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Sunday, December. 19, 2004
Alington duty a soldier's highest honor

When Blaise Gallahue of Pascagoula was picked from his Army boot-camp class to be an honor guard at the Tomb of the Unknown Soldier, he wasn't too interested. He wanted to be a ranger, recalls his parents, James and Mary Catherine Gallahue.

But he became a sentinel, served with the honor guard for 21 months and is one of only 500 soldiers who earned the coveted Wreath Medal.

I wanted to interview Gallahue about his duty at Arlington National Cemetery (1987-88), but that wasn't possible. He is still serving his country, now as a battle Captain, 3rd Army, Coalition Forces Component Command, in Kuwait. I contacted him by e-mail.

"The most challenging part was standing out there in summer or winter and enduring the heat or cold for hours, while maintaining a perfect posture," said Gallahue, 38. "If you took eight to 12 shifts a day, which occurred frequently in the summer, your back, knees, and ankles would go numb and you would find it difficult to know your body position."

He said it was tough emotionally to see visitors, who obviously had lost loved ones, break down and cry. "I was up there many days when aging Vietnam veterans would stand there for a while and then wait until most of the crowd had left and say thank you, or say prayers."

During his duty at Arlington, then-Corporal Gallahue said, "There is no greater satisfaction. You're here for a purpose to preserve what has been here for years. You feel nervous, but it's not fear. It's the excitement, the full glory of being here."

His dad, Jim, says, "Blaise is very disciplined. He is someone who believes in the significance of what the Tomb represents."

The Gallahues made trips to see their son perform the precision 21-step march on guard duty. "Our pride in what he did is unbelievable," they said. The Arlington plaque listing the medal-winning guards will forever include the name of Blaise Lucian Gallahue, now married with three sons.

"I went alone early one cold March morning and was the only person there except Blaise, the Unknown and God," recalled his mother, Mary Catherine. It was an unforgettable experience.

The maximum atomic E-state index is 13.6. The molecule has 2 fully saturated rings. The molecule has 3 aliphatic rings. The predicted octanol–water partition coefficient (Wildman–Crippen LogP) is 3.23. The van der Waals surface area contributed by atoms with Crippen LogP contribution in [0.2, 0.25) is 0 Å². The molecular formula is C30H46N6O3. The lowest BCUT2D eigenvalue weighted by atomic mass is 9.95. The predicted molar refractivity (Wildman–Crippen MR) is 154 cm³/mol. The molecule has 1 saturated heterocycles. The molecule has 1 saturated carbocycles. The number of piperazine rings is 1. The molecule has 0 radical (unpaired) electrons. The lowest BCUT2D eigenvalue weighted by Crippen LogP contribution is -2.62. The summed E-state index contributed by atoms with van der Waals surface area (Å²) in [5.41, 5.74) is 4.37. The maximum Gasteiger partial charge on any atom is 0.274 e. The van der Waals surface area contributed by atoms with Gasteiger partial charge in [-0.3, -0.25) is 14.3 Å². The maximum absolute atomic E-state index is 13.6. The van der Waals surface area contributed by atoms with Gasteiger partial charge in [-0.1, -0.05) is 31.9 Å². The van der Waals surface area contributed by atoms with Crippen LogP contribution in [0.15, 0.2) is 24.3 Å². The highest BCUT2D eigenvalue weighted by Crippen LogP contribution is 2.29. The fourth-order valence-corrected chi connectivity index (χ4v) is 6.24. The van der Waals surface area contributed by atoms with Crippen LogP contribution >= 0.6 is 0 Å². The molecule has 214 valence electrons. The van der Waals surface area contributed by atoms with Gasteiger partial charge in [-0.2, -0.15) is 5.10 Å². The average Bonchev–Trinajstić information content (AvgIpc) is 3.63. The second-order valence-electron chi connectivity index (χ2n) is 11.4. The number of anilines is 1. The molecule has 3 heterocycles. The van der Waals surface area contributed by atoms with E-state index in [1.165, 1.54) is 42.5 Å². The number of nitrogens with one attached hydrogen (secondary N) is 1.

Asked what prepared him for the demanding duty at Arlington and a 16-year Army career, Gallahue responded, "I have a great set of parents."

Everyone should visit Arlington National Cemetery, above the Potomac River overlooking Washington, D.C. It exudes so much wonderful history, tradition and patriotism. The 1,100-acre estate dates back to George Washington's family, and later belonged to Robert E. Lee when it was confiscated by the U.S. government as a military cemetery.

The selection of guards for the Tomb, two from each state, is based on poise and discipline. They are tall and slim (waist size cannot exceed 30 inches). They must memorize the location of more than 175 notables laid to rest in the sprawling cemetery. "I would to this day be able to find them," said Gallahue, a graduate of Pascagoula High and Ole Miss. "It has been 15 years, but I feel like I could grab my M-14 and walk the mat."

It's awesome to watch the precision march and change of the guard, every 30 minutes during the day. The guard takes 21 steps and salutes the tomb of the American soldier known only to God for 21 seconds, representative of a 21-gun salute, the highest honor given. Guards spend five hours a day preparing their royal blue woolen uniforms with gold stripes for duty, sometimes in 100-degree heat and sometimes in snow and ice.

A guard has been on duty 24/7, 365 days a year, since 1930.

When Hurricane Isabelle approached Washington in 2003, military members assigned to the Old Guard, classified as a military unit so they are all men, were given permission to suspend the assignment. "No way, Sir," responded the guard detail. Soaked to the skin, marching in the pelting rain of a tropical storm, they said that guarding the Tomb is not just an assignment, but the highest honor that can be afforded a soldier.

That's the approach to duty that the men and women of this country have shown since 1776.

Posted: 19 December 2004